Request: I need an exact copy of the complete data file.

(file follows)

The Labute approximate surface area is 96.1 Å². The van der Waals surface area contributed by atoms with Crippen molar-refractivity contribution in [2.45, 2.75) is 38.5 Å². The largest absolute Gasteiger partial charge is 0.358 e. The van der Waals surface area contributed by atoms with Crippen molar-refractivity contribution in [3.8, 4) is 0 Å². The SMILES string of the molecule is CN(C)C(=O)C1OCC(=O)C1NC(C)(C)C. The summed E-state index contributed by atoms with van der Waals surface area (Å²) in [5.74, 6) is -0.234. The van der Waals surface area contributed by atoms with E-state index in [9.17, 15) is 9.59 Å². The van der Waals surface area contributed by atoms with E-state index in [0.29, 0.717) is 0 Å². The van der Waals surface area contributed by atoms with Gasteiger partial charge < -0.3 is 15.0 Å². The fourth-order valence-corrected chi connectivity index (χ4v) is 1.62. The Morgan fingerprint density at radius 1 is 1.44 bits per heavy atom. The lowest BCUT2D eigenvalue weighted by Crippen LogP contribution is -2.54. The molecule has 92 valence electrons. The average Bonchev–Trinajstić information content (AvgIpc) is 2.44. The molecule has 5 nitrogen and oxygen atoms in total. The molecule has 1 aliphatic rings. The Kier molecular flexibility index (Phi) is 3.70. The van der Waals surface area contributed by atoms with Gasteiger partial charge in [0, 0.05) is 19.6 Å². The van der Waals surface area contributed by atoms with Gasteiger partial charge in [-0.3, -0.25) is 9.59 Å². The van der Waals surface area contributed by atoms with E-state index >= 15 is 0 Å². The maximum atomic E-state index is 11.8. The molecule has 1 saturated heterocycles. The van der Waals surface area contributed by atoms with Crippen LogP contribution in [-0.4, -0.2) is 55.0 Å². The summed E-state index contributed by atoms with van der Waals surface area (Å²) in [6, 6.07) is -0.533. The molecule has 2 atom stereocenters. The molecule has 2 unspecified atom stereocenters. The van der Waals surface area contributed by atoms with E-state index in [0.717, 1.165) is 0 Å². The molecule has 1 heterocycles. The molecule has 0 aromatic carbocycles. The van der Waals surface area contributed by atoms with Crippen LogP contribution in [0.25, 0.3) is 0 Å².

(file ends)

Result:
The Labute approximate surface area is 96.1 Å². The van der Waals surface area contributed by atoms with Crippen molar-refractivity contribution in [2.45, 2.75) is 38.5 Å². The largest absolute Gasteiger partial charge is 0.358 e. The van der Waals surface area contributed by atoms with Crippen molar-refractivity contribution in [3.8, 4) is 0 Å². The SMILES string of the molecule is CN(C)C(=O)C1OCC(=O)C1NC(C)(C)C. The summed E-state index contributed by atoms with van der Waals surface area (Å²) in [5.74, 6) is -0.234. The van der Waals surface area contributed by atoms with E-state index in [9.17, 15) is 9.59 Å². The van der Waals surface area contributed by atoms with E-state index in [0.29, 0.717) is 0 Å². The van der Waals surface area contributed by atoms with Gasteiger partial charge < -0.3 is 15.0 Å². The fourth-order valence-corrected chi connectivity index (χ4v) is 1.62. The Morgan fingerprint density at radius 1 is 1.44 bits per heavy atom. The lowest BCUT2D eigenvalue weighted by Crippen LogP contribution is -2.54. The molecule has 92 valence electrons. The average Bonchev–Trinajstić information content (AvgIpc) is 2.44. The molecule has 5 nitrogen and oxygen atoms in total. The molecule has 1 aliphatic rings. The Kier molecular flexibility index (Phi) is 3.70. The van der Waals surface area contributed by atoms with Gasteiger partial charge in [0, 0.05) is 19.6 Å². The van der Waals surface area contributed by atoms with Gasteiger partial charge in [-0.3, -0.25) is 9.59 Å². The van der Waals surface area contributed by atoms with E-state index >= 15 is 0 Å². The maximum atomic E-state index is 11.8. The molecule has 1 saturated heterocycles. The van der Waals surface area contributed by atoms with Crippen LogP contribution in [-0.4, -0.2) is 55.0 Å². The summed E-state index contributed by atoms with van der Waals surface area (Å²) in [6, 6.07) is -0.533. The molecule has 2 atom stereocenters. The molecule has 2 unspecified atom stereocenters. The van der Waals surface area contributed by atoms with E-state index in [0.717, 1.165) is 0 Å². The molecule has 1 heterocycles. The molecule has 0 aromatic carbocycles. The van der Waals surface area contributed by atoms with Crippen LogP contribution in [0.25, 0.3) is 0 Å².